How to Make Mask-Wearing Easier for Children with Special Needs
Between therapy, school, and doctor’s visits, families of children with special needs already juggle a lot. Now, there’s an added twist: Many children ages 2 and older must wear cloth face coverings in public.
These nonmedical masks serve as an important way to protect your family—and your community—from the spread of COVID-19. But it’s not always simple for kids with chronic conditions or disabilities to adapt to them.
Comprehend the challenges
Kids with cognitive or respiratory issues might have a hard time putting on or breathing through a mask. Those who thrive on routine, such as children with autism spectrum disorder (ASD), may struggle to accept yet another disruption.
In addition, many children with ASD are highly sensitive to touch. Wearing fabric against their faces can seem extra scratchy, damp, restrictive, and smelly.
Plus, masks obscure faces, muffle voices, and leave only the eyes visible. Kids who communicate differently may feel isolated and overwhelmed in a masked world.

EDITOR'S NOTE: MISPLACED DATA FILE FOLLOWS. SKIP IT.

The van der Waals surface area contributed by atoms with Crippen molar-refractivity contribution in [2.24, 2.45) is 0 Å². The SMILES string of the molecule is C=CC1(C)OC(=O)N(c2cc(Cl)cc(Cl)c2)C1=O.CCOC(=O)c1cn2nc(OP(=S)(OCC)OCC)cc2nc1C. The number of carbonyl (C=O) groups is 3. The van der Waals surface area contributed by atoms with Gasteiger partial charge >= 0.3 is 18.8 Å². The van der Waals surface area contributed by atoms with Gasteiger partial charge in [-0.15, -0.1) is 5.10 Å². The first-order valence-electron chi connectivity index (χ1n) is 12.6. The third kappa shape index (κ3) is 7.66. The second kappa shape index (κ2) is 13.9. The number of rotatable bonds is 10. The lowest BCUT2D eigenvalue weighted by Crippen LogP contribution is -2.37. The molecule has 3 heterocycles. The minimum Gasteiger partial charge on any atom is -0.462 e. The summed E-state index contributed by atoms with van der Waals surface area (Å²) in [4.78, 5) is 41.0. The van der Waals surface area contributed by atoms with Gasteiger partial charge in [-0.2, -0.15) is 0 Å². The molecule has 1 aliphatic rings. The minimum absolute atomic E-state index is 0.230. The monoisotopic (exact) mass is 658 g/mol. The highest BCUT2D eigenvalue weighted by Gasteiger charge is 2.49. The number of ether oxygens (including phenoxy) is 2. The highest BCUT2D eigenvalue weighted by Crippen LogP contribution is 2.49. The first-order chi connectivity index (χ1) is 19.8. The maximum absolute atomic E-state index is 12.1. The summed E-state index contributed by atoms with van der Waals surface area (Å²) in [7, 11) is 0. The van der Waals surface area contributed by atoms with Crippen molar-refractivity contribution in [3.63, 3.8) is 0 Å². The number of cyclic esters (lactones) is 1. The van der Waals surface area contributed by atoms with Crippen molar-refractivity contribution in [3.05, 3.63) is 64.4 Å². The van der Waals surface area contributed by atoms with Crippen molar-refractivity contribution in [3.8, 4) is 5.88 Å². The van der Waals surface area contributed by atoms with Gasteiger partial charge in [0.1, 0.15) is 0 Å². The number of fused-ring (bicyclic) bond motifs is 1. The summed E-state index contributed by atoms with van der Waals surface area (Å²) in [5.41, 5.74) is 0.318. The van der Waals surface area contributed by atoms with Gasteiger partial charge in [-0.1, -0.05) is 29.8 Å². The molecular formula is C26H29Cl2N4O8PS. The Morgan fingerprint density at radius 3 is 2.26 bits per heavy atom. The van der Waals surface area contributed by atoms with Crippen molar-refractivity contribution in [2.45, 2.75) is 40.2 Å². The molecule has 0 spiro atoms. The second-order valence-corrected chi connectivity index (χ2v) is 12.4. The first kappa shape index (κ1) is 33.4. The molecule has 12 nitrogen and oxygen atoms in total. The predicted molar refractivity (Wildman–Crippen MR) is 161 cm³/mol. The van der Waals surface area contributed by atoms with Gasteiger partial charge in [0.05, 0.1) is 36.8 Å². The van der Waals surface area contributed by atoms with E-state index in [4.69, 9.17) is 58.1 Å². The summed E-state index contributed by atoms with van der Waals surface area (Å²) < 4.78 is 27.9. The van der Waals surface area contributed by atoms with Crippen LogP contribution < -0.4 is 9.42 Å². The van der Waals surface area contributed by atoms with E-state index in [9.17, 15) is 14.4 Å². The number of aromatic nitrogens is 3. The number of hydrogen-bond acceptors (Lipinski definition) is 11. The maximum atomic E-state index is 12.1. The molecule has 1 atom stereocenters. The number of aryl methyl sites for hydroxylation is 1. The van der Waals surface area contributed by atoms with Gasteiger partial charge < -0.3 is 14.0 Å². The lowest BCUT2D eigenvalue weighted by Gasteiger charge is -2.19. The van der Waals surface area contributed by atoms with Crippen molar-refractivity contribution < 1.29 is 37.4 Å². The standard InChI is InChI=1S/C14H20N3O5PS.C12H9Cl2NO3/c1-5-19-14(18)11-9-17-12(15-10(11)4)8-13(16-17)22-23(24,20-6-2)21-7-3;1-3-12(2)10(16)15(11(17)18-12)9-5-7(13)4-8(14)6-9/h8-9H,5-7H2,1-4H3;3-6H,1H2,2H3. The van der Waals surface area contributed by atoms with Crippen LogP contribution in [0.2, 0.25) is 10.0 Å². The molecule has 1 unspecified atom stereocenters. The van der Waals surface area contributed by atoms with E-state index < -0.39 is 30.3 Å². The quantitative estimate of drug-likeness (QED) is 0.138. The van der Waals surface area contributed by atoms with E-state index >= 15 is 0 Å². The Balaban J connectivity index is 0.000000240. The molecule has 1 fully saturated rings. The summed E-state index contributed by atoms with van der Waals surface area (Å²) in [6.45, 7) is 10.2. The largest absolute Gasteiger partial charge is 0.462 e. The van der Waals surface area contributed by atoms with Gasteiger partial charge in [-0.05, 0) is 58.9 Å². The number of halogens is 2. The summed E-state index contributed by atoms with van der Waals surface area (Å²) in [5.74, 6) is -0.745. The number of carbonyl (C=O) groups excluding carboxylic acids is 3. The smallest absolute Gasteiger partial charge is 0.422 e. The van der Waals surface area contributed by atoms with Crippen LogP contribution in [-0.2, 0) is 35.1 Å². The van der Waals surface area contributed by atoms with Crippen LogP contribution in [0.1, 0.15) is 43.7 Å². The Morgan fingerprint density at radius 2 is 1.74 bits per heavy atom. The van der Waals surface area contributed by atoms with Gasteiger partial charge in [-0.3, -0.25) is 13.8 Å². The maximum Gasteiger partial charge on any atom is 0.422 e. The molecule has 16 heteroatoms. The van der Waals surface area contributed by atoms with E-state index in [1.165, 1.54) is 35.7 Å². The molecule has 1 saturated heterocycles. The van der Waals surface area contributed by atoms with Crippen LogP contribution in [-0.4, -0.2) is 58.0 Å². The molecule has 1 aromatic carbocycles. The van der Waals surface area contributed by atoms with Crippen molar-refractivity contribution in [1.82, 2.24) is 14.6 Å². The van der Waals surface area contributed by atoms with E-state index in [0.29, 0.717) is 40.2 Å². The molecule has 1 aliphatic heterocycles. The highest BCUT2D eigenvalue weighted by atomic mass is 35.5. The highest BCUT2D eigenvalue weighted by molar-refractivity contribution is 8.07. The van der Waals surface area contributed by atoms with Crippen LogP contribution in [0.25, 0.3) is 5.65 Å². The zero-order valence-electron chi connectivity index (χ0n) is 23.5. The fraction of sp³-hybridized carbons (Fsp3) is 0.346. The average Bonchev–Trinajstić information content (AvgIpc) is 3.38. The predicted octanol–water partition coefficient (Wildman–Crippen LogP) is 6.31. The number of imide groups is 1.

Communication and comfort are key
To start, make mask-wearing a shared pursuit. Put masks on together and look at yourselves in the mirror. You can also place one on a favorite doll or stuffed animal.
Explain in simple, clear language—or using pictures—that masks keep everyone safe. Acknowledge masks might feel snug or uncomfortable. But stress that over time, wearing them gets easier.
Make it happen by:
Offering your child a variety of masks to choose from. If hearing or communication is an issue, try masks that show mouths through a plastic window. Sample different fabrics—typically, the softer, the better—and closures. Masks that tie around the head, button or circle around the neck, or attach to eyeglasses or headbands may irritate children less than those with ear loops.
Starting kids off wearing masks at home for short periods. Eventually, plan outings to calm, quiet spaces.
Using gum or hard candy, when age-appropriate, to reduce unpleasant tastes and smells underneath face coverings. However, be mindful of the risk of choking.
Practicing removing masks safely—without touching the front—and placing them directly in the laundry. Also practice washing hands before putting masks on and after taking them off.
Some children—such as those who can’t remove masks on their own—shouldn’t wear them. Consult your child’s healthcare provider if you have concerns.